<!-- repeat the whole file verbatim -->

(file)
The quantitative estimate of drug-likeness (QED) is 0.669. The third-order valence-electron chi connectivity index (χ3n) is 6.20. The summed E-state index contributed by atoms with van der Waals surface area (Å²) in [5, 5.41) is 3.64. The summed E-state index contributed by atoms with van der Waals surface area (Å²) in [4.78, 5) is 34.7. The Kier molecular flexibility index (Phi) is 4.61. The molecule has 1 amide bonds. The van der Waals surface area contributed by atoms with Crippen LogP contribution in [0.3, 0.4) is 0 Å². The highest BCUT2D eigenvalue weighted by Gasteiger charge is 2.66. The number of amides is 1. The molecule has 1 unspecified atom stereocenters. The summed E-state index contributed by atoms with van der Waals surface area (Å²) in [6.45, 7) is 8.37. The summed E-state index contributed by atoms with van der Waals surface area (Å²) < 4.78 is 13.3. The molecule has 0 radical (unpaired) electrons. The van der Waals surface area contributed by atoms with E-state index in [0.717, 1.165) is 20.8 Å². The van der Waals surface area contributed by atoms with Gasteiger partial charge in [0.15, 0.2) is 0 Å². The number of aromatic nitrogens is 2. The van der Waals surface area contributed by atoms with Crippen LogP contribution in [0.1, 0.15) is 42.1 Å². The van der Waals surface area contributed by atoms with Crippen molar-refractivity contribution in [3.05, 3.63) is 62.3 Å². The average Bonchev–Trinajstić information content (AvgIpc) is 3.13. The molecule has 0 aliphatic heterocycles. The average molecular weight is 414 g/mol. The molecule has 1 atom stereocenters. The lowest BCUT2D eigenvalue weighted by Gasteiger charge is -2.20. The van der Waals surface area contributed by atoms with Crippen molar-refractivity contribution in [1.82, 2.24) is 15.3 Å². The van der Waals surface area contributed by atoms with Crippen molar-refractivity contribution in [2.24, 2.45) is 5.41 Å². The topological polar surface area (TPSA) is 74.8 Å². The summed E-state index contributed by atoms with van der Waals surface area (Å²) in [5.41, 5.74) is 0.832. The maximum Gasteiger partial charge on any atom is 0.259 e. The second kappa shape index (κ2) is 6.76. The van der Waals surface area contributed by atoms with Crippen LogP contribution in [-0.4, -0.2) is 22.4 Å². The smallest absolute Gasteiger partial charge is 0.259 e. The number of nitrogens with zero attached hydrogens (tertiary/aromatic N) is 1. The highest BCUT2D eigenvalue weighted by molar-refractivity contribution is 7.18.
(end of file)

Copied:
The quantitative estimate of drug-likeness (QED) is 0.669. The third-order valence-electron chi connectivity index (χ3n) is 6.20. The summed E-state index contributed by atoms with van der Waals surface area (Å²) in [5, 5.41) is 3.64. The summed E-state index contributed by atoms with van der Waals surface area (Å²) in [4.78, 5) is 34.7. The Kier molecular flexibility index (Phi) is 4.61. The molecule has 1 amide bonds. The van der Waals surface area contributed by atoms with Crippen LogP contribution in [0.3, 0.4) is 0 Å². The highest BCUT2D eigenvalue weighted by Gasteiger charge is 2.66. The number of amides is 1. The molecule has 1 unspecified atom stereocenters. The summed E-state index contributed by atoms with van der Waals surface area (Å²) in [6.45, 7) is 8.37. The summed E-state index contributed by atoms with van der Waals surface area (Å²) < 4.78 is 13.3. The molecule has 0 radical (unpaired) electrons. The van der Waals surface area contributed by atoms with E-state index in [0.717, 1.165) is 20.8 Å². The van der Waals surface area contributed by atoms with Gasteiger partial charge in [0.15, 0.2) is 0 Å². The number of aromatic nitrogens is 2. The van der Waals surface area contributed by atoms with Crippen LogP contribution in [0.1, 0.15) is 42.1 Å². The van der Waals surface area contributed by atoms with Crippen molar-refractivity contribution in [3.05, 3.63) is 62.3 Å². The average Bonchev–Trinajstić information content (AvgIpc) is 3.13. The molecule has 0 aliphatic heterocycles. The average molecular weight is 414 g/mol. The molecule has 1 atom stereocenters. The lowest BCUT2D eigenvalue weighted by Gasteiger charge is -2.20. The van der Waals surface area contributed by atoms with Crippen molar-refractivity contribution in [1.82, 2.24) is 15.3 Å². The van der Waals surface area contributed by atoms with Crippen molar-refractivity contribution in [2.24, 2.45) is 5.41 Å². The topological polar surface area (TPSA) is 74.8 Å². The summed E-state index contributed by atoms with van der Waals surface area (Å²) in [5.41, 5.74) is 0.832. The maximum Gasteiger partial charge on any atom is 0.259 e. The second kappa shape index (κ2) is 6.76. The van der Waals surface area contributed by atoms with Crippen LogP contribution in [-0.4, -0.2) is 22.4 Å². The smallest absolute Gasteiger partial charge is 0.259 e. The number of nitrogens with zero attached hydrogens (tertiary/aromatic N) is 1. The highest BCUT2D eigenvalue weighted by molar-refractivity contribution is 7.18.